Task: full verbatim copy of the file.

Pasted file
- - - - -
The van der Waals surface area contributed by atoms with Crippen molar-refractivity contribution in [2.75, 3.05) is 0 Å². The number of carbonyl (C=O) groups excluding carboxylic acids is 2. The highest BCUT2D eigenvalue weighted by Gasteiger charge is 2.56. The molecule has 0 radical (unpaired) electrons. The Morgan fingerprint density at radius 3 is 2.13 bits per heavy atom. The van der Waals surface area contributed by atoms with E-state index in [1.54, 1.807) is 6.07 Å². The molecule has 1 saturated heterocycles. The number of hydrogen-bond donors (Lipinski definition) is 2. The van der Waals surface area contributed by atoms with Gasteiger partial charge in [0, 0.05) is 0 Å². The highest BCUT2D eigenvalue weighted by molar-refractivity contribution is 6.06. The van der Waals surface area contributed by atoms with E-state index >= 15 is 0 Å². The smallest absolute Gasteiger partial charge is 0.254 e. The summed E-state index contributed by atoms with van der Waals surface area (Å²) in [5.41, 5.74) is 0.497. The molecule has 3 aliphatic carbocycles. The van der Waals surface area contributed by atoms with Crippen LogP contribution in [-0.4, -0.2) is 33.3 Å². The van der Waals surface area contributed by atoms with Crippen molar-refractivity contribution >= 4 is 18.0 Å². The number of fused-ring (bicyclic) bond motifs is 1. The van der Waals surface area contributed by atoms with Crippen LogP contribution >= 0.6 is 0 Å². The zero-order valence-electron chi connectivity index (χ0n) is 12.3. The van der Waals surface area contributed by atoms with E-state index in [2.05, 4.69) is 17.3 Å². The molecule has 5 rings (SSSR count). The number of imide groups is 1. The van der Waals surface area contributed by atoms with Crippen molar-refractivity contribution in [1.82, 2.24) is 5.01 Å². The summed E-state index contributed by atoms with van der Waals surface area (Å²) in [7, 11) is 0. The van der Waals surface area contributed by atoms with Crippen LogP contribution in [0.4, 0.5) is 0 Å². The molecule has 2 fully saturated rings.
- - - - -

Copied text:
The van der Waals surface area contributed by atoms with Crippen molar-refractivity contribution in [2.75, 3.05) is 0 Å². The number of carbonyl (C=O) groups excluding carboxylic acids is 2. The highest BCUT2D eigenvalue weighted by Gasteiger charge is 2.56. The molecule has 0 radical (unpaired) electrons. The Morgan fingerprint density at radius 3 is 2.13 bits per heavy atom. The van der Waals surface area contributed by atoms with E-state index in [1.54, 1.807) is 6.07 Å². The molecule has 1 saturated heterocycles. The number of hydrogen-bond donors (Lipinski definition) is 2. The van der Waals surface area contributed by atoms with Gasteiger partial charge in [0, 0.05) is 0 Å². The highest BCUT2D eigenvalue weighted by molar-refractivity contribution is 6.06. The van der Waals surface area contributed by atoms with E-state index >= 15 is 0 Å². The smallest absolute Gasteiger partial charge is 0.254 e. The summed E-state index contributed by atoms with van der Waals surface area (Å²) in [5.41, 5.74) is 0.497. The molecule has 3 aliphatic carbocycles. The van der Waals surface area contributed by atoms with Crippen LogP contribution in [-0.4, -0.2) is 33.3 Å². The van der Waals surface area contributed by atoms with Crippen molar-refractivity contribution >= 4 is 18.0 Å². The number of fused-ring (bicyclic) bond motifs is 1. The van der Waals surface area contributed by atoms with Crippen LogP contribution >= 0.6 is 0 Å². The zero-order valence-electron chi connectivity index (χ0n) is 12.3. The van der Waals surface area contributed by atoms with E-state index in [2.05, 4.69) is 17.3 Å². The molecule has 5 rings (SSSR count). The number of imide groups is 1. The van der Waals surface area contributed by atoms with Crippen molar-refractivity contribution in [1.82, 2.24) is 5.01 Å². The summed E-state index contributed by atoms with van der Waals surface area (Å²) in [7, 11) is 0. The van der Waals surface area contributed by atoms with Crippen LogP contribution in [0.4, 0.5) is 0 Å². The molecule has 2 fully saturated rings.